One recommendation is to buy quality cables, to begin with. Yeah, this may cost you a bit more upfront, but you’re much more likely not to be having things go bad on you right at the wrong time. Your backups should be of the same quality as well.
It’s easy to cheap out on this – don’t do it! Personal experience has shown us that getting a bunch of no-name cables online at a great price doesn’t mean a lot if most of them die out with regular use. Get ones that have a reputation for being durable, and having some warranty is never a bad thing either.
The ‘right’ assortment of tools
Alright – you just broke a string. Because you are smart, you managed to pull out your backup guitar to make it through the set. Now you have a few minutes to get that string changed and have your number one guitar back in operation for the next set.
Until you realize that you don’t have the tools you need to get the job done.
This is just one example – a prepared guitarist will have an assortment of the tools needed to take care of just about any issue you may encounter. For example, if you’re an electric player who uses certain types of tremolo bridges, you have to have a good set of allen wrenches and a string cutter to get things moving again.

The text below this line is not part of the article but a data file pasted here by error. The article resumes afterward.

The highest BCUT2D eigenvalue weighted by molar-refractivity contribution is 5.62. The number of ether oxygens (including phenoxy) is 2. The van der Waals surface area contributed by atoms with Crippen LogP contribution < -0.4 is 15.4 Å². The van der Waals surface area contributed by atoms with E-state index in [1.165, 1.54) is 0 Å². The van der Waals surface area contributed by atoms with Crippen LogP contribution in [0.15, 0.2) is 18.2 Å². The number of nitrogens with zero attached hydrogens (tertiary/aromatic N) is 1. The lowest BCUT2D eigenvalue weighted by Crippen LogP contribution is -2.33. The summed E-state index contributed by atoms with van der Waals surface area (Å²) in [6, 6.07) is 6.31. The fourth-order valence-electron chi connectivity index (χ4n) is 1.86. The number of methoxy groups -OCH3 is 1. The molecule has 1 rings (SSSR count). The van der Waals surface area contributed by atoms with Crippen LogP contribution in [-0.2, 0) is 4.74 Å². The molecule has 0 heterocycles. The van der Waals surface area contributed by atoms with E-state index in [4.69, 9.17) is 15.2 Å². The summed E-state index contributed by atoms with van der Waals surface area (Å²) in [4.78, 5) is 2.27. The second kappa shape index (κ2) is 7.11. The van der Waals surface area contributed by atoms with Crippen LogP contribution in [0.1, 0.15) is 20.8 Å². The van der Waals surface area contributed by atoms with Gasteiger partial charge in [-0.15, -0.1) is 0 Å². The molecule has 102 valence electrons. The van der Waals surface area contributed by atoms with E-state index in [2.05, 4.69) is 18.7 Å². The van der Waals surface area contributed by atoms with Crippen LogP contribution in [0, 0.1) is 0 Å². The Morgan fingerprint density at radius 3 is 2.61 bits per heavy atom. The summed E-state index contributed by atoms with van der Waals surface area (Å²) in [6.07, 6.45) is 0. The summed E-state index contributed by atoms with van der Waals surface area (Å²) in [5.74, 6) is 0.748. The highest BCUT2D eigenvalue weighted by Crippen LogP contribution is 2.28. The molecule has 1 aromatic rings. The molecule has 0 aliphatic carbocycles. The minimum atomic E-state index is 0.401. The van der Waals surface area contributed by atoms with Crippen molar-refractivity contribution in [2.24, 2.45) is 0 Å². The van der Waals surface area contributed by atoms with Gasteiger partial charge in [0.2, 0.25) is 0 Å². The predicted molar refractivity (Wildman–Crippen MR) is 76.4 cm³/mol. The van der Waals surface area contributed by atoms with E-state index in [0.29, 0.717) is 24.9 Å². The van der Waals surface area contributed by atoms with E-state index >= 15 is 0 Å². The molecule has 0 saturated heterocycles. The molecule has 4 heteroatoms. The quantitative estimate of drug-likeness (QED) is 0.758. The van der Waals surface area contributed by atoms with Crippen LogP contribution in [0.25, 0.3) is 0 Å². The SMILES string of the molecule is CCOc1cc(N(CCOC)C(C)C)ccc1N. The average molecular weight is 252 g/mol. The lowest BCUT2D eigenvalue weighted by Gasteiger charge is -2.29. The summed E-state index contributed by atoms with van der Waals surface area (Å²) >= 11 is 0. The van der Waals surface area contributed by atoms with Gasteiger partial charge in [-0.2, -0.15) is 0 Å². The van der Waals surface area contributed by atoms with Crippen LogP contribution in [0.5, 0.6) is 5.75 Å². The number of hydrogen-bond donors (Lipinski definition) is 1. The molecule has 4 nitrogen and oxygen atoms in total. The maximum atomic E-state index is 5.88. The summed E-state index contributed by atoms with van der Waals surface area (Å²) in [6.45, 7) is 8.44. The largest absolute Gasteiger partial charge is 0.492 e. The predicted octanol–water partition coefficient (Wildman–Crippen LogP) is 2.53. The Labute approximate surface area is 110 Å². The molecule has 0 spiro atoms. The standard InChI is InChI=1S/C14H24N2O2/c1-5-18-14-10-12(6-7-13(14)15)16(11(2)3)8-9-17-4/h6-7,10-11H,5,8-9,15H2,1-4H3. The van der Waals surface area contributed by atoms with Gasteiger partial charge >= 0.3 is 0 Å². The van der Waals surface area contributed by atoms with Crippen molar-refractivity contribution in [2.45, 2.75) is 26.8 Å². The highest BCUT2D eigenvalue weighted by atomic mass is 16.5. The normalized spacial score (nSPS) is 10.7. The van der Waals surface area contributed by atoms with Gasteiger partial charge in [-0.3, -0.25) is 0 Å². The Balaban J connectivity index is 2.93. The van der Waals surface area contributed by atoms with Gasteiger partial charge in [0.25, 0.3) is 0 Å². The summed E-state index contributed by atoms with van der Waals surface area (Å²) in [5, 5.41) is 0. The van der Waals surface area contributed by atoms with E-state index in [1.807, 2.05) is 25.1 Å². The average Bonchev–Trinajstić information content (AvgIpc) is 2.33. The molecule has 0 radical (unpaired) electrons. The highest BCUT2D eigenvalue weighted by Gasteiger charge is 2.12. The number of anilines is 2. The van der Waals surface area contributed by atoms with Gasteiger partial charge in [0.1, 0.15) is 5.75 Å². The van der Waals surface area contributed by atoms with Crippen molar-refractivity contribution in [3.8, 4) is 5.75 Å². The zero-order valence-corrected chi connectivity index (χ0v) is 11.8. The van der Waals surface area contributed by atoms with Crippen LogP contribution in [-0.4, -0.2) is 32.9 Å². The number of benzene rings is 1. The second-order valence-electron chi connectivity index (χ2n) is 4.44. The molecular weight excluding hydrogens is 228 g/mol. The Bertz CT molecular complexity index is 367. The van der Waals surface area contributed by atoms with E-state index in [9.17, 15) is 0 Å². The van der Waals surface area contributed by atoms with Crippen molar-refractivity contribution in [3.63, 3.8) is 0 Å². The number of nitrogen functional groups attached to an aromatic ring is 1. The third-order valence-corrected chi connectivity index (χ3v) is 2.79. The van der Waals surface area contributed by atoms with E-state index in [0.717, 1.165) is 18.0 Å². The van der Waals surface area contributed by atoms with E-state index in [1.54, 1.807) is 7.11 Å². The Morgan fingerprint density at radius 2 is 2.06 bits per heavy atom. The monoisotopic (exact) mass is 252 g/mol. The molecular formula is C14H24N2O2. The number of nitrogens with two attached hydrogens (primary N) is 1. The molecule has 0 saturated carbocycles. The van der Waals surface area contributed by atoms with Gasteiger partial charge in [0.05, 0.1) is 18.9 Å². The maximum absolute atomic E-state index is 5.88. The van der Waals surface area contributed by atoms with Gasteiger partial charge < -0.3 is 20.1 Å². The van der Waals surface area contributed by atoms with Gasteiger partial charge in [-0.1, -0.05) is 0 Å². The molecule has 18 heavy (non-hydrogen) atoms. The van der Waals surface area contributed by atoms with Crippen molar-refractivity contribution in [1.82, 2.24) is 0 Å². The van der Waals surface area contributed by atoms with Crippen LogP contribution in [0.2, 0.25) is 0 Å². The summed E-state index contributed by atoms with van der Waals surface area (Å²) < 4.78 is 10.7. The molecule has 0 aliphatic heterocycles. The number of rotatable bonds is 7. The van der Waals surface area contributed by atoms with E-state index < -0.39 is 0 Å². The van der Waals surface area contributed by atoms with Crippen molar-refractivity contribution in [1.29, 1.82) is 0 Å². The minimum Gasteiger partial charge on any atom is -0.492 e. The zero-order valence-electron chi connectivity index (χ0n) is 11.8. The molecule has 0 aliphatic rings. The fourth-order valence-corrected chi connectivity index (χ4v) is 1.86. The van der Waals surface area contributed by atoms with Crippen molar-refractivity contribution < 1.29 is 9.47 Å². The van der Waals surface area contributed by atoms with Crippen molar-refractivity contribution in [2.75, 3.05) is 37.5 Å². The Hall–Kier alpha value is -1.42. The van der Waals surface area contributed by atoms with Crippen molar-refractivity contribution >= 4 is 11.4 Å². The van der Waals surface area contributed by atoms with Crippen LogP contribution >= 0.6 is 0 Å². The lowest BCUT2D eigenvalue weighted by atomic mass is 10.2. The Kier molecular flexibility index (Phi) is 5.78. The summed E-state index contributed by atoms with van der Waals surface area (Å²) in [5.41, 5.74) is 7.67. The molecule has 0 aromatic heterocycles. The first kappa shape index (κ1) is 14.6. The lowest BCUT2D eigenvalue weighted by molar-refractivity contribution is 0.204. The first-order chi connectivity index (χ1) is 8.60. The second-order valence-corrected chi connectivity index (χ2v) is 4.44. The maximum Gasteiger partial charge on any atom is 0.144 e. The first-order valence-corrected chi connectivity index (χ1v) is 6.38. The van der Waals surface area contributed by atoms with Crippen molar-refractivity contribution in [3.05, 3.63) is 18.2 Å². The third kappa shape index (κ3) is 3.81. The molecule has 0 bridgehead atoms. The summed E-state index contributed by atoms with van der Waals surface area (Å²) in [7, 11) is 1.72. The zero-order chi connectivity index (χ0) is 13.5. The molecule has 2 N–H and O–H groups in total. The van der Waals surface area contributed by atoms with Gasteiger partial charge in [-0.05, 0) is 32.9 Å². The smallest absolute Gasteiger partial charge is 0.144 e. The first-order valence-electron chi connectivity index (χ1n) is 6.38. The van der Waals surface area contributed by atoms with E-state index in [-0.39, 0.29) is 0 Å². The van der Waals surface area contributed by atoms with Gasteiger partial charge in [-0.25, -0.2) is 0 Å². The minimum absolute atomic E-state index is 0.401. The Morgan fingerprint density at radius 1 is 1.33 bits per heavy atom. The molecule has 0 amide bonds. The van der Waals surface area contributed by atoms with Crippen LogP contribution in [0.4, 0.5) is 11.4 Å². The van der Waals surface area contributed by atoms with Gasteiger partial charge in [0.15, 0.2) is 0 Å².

Let’s say you have a guitar (like a Strat) with a through-body design for the strings. What if a string snaps, but you can’t get to the hole in the back of the trem block because you leave the back spring cover on (yes – you should still be able to get to it through the holes in the guard, but they don’t always line up very well). In this case, having a small screwdriver can save the day.
Acoustic players aren’t immune here either – have you ever tried to get a bridge pin out by using your fingers? Not exactly the easiest thing to do, if not almost impossible. In this case, a pair of needle-nose pliers or an actual pin puller (yep – these do exist, and they are pretty cheap) will take care of things for you.
The ‘right’ power options
Everyone’s rigs are different, for sure. So it’s logical that what you would need to power your gear will be different as well.